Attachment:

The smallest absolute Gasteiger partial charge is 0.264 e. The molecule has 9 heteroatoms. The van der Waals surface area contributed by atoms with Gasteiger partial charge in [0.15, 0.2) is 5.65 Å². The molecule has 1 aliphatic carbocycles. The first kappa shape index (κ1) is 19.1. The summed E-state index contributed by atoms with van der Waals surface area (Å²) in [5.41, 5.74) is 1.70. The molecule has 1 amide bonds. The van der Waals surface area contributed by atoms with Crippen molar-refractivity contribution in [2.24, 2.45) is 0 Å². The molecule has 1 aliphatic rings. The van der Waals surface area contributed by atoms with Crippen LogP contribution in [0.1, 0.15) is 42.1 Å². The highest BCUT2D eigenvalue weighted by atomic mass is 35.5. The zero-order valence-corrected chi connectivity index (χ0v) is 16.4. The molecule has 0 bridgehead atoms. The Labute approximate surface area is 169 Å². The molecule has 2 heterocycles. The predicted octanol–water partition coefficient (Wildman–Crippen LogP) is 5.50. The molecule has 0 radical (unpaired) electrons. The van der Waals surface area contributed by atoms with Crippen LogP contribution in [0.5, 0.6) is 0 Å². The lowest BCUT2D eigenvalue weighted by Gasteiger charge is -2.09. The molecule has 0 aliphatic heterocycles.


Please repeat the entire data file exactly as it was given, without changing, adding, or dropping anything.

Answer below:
The smallest absolute Gasteiger partial charge is 0.264 e. The molecule has 9 heteroatoms. The van der Waals surface area contributed by atoms with Gasteiger partial charge in [0.15, 0.2) is 5.65 Å². The molecule has 1 aliphatic carbocycles. The first kappa shape index (κ1) is 19.1. The summed E-state index contributed by atoms with van der Waals surface area (Å²) in [5.41, 5.74) is 1.70. The molecule has 1 amide bonds. The van der Waals surface area contributed by atoms with Crippen molar-refractivity contribution in [2.24, 2.45) is 0 Å². The molecule has 1 aliphatic rings. The van der Waals surface area contributed by atoms with Crippen LogP contribution in [0.1, 0.15) is 42.1 Å². The highest BCUT2D eigenvalue weighted by atomic mass is 35.5. The zero-order valence-corrected chi connectivity index (χ0v) is 16.4. The molecule has 0 bridgehead atoms. The Labute approximate surface area is 169 Å². The molecule has 2 heterocycles. The predicted octanol–water partition coefficient (Wildman–Crippen LogP) is 5.50. The molecule has 0 radical (unpaired) electrons. The van der Waals surface area contributed by atoms with Crippen LogP contribution in [0.5, 0.6) is 0 Å². The lowest BCUT2D eigenvalue weighted by Gasteiger charge is -2.09. The molecule has 0 aliphatic heterocycles.